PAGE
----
Weekends are for sports and ESPN, the sports junkie’s go-to network for all things athletic. But right now, America’s favorite media player in the sports game is on a distinct losing trend, as subscriptions go down, rights fees go up, and more and more sports fans are preferring to obtain their sports coverage via cable-cutting options –and mobile devices.
Long the most expensive item on the cable services network channel line up (by a huge margin) ESPN is losing subscribers as more alternatives to cable arise and newer technologies (streaming in particular) make cable a more-expensive-and-less-desirable media channel. Cable TV is ESPN’s plan A; they don’t currently have a Plan B and that can be an economic problem. Bloomberg.com delivers a thorough (but long) analysis of why the game might be winding down at ESPN.
Like most things in sports today, the World Wide Leader’s problems begin with money. Live game/sports programming is expensive to buy and expensive to produce (Verne Lundquist is not cheap, nor is a digital production truck that can handle 10 or more cameras) and so increasingly the network is feeding its’ subscribers a constant series of sports talk shows (which is precisely what sports radio offers up for most of its programming) with varying degrees of success. This format has problems–not the least of which is you can hear it in other places, i.e. it’s not unique–but one of the most ironic is that if the program makes stars out of the announcers, their salaries and contracts rise and the very thing designed to reduce costs (a low-cost, one-set talk show) ends up increasing them (have to pay the help). If ESPN doesn’t pay the help, the help leaves for another network who will and–goes the thought process–takes the audience with them.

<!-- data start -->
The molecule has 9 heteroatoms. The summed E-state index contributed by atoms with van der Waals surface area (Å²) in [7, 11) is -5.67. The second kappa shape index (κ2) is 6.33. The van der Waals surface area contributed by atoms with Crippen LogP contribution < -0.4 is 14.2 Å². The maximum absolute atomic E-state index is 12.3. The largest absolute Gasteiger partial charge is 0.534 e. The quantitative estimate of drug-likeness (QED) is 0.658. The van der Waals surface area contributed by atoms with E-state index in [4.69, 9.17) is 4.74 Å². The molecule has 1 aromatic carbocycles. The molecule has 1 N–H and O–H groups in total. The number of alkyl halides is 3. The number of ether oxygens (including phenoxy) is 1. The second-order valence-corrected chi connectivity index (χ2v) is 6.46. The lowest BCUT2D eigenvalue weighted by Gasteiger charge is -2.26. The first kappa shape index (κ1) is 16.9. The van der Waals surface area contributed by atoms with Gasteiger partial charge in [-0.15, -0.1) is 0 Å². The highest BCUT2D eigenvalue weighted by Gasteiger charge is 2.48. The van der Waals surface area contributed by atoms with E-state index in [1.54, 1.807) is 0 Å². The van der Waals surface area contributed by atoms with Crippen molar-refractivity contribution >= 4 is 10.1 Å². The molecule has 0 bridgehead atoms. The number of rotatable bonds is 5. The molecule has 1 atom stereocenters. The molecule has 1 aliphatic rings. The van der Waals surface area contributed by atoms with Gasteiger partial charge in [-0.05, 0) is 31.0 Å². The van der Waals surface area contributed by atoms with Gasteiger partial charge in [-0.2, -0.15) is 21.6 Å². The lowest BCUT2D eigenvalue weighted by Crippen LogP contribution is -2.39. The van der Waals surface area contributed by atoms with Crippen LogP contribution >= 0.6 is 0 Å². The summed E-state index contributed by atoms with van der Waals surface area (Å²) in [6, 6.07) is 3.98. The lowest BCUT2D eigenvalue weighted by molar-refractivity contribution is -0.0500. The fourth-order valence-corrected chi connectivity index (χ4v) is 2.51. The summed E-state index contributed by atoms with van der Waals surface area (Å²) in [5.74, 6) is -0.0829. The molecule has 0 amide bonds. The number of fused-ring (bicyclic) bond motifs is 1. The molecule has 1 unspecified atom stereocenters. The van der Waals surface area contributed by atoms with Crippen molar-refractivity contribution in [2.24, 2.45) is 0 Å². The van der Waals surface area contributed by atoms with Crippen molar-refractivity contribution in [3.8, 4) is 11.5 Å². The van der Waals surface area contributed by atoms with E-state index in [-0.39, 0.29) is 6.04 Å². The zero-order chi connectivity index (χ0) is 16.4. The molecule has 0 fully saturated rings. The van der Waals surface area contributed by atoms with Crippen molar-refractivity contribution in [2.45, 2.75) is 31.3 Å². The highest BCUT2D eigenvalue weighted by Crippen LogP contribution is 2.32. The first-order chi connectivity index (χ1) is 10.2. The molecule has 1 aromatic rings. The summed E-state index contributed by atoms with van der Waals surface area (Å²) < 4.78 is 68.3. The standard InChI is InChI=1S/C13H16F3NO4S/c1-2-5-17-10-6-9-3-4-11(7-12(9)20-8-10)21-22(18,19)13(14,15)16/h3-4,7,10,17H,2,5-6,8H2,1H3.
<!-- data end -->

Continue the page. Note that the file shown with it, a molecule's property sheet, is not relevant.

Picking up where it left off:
Left behind is a b-team of talk show hosts and conductors, hoping to rebuild an audience. Tricky stuff and really, haven’t we had enough of bombastic, over-enunciated, semi-big-word sports types with opinions that are like Russian foreign policy–i.e. the very opposite of what everyone thinks (the theory: controversy builds viewers; on the other hand, controversy could just be a PITA to the viewers). In the beginning, ESPN filled air time with re-runs of last weekends’s games but times have changed. Still–it’s not a bad option to be reconsidered.
There are some shows on ESPN that are absolute classics: who can imagine a fall football weekend without ESPN Game Day? Or a big time college basketball showdown without Dickie V and his unique take on things? Or morning sports talk without Mike & Mike? Or a replacement of 30 for 30? Each of these programming elements has crossed the line from show to tradition to classic. ESPN’s problem is two-fold: building the next round of classics while making the irrevocable decision of which delivery channel(s) to concentrate on. Not an easy set of decisions and if you’ve got some new thoughts, Bob Iger, at Disney (ESPN’s parent) might want to have a cup of coffee or two with you.
No one who loves sports wants ESPN to fall. On reflection, it’s obvious that ESPN–the world’s television sports leader–has to do what all great winning teams have to do from time to time: change their game so they can keep winning.
Check out the terrific piece from our friends at Bloomberg.com on ESPN. And enjoy this weekend’s big sports events, however you get them.
The Fine Print: Article link to Bloomberg.Com. We thank them for sharing. Image courtesy of our friends at Getty Images, who have the 20th and 21st Century’s photographic history on file. If you’re running a non-profit blog, they are your go-to source for the right image for the times. Article produced by Perception Engineering and The Media Bunker.